We, as journalists, have the power to strengthen the voices of the marginalized, to bring about social and political transformation, and to improve the lives of those who bear the brunt of widespread abuse.
Retrieving the narrative
Decolonization of the media, however, is a strange concept in media circles.
This will require a major shift in the traditional power structures so that the reins can be returned to the people whose stories are being told. As an indigenous journalist, I understand the importance of sharing these stories through an indigenous lens, to present their struggles based on their lived experience and worldview. This is a crucial step towards the recovery of the narrative.
Doing this work is also about reconciliation, and it requires two sides. Editors and people in positions of power who make key decisions about content need to support and invest in indigenous and BIPOC storytellers – so our journalism is not dismissed as “activism” or we are not accused of being too close to the story.
After all, non-native journalists are never branded as activists when they tell stories of and about their communities.
It is only one step to reduce the burden borne by the indigenous peoples. There is much more that needs to change for their problems to be solved.
But there seems to be a lack of political will to take the necessary steps to meet the challenges facing the indigenous peoples of Canada – the drinking water crises, the missing and murdered native women and girls, land expropriation, abandoned infrastructure and housing, the over-representation of indigenous peoples in the prison systems, and the list goes on.
I believe it is because the government and the authorities do not care and are afraid to be found out. Canada touts its vision of reconciliation to the world as a correction of the wrongs of the past. But the wrong things continue. Canada is not ready to face this truth itself, nor does it want the world to find out the extent of it. Therefore, it uses tactics of delay and bureaucracy to dismiss this “race-based” genocide”, Which leads to apathy in the media.
But our voices are now heard and the veil of secrecy is lifted.
The Tombs of Indigenous children was shown to the world this summer.
As a native journalist, I have covered numerous disturbing stories of the missing and murdered native women and girls. I’ve been to the places where their bodies were dumped like rubbish. I held their loved ones while they mourned. I cried along with survivors of the abuse in the residential school system, those struggling with constant landslides, forced poverty as well as families of those lost by this epidemic of violence. I shared the pain of their injustice.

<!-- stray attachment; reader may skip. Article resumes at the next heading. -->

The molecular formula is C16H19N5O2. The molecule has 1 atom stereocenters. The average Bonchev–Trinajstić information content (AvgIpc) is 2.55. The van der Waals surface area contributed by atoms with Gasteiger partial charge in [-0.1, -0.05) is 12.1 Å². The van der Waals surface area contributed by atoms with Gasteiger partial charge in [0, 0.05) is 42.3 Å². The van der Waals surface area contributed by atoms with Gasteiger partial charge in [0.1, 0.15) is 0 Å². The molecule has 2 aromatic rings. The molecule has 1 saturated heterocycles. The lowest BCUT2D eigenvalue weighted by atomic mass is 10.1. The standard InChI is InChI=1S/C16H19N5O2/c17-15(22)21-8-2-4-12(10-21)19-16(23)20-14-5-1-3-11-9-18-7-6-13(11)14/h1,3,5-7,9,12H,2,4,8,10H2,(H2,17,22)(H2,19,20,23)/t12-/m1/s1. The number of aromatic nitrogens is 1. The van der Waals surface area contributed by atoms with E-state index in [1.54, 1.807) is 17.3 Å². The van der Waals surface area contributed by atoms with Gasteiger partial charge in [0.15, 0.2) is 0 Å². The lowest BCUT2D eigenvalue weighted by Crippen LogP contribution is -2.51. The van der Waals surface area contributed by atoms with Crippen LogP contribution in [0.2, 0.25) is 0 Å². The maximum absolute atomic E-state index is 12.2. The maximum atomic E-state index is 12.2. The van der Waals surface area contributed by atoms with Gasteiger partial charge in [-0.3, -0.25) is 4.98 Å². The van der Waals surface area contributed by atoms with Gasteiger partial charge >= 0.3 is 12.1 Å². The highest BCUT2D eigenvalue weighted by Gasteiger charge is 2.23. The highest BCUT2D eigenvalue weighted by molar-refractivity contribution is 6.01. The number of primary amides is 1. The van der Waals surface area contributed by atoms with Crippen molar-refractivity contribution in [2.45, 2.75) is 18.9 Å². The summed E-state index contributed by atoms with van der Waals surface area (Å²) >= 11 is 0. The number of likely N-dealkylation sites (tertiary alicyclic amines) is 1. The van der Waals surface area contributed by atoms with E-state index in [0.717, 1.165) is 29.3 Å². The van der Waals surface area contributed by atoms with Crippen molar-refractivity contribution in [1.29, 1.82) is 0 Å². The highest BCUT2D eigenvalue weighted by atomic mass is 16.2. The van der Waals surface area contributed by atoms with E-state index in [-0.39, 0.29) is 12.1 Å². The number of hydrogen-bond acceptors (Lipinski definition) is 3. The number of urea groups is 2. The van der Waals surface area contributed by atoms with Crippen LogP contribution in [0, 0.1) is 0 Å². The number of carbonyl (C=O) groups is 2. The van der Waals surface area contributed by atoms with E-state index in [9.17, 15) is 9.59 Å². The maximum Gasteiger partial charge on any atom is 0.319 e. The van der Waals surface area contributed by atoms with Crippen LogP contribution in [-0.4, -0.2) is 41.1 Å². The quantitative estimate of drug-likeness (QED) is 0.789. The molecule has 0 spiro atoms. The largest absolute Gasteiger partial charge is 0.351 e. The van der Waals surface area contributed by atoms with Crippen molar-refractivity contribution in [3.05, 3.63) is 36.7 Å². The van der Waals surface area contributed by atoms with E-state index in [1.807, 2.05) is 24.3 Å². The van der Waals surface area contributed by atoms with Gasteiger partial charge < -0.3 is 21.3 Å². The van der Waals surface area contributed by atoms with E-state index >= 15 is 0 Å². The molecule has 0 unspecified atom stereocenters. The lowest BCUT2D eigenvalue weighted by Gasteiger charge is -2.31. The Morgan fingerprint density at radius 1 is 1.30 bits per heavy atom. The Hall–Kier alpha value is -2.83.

The living and the lost
In a country like Canada, which is admired by the world as a bastion of human rights, I often wonder how they could get away with such atrocities for so long.
I’m tired of collecting the stories of dead bodies. I am done with being treated as if I am someone who can threaten and intimidate the perpetrators and forces because they want to continue to stifle these truths.
I will no longer be silenced or intimidated. I am determined to fight back to stop the violence driven by political, economic, institutional and social racism and oppression.
Around the world, the lives of our people are in danger every day. Threatened, stolen, beaten, abused and killed.
We are all in this together. Our women are the life-givers, the daughters, the sisters, the caretakers of this earth – they are much violated like our holy Mother Earth. And our Mother is tired of the abuse and the destruction. She roared in rage – the earthquakes, the wildfires, the storms, the floods, the deaths, the chaos. These are the cries of our Mother Earth – who demand honor and respect – much as our mothers on this earth long for honor and respect.
I add my voice to those who cry out for righteousness – the living and the lost.
I believe we will be heard, we will be seen, and we will kindle the fires of righteousness over these lands, for generations to come. And we will not stop until the world burns with hope, peace and love.
The views expressed in this article are those of the author and do not necessarily reflect Al Jazeera’s editorial views.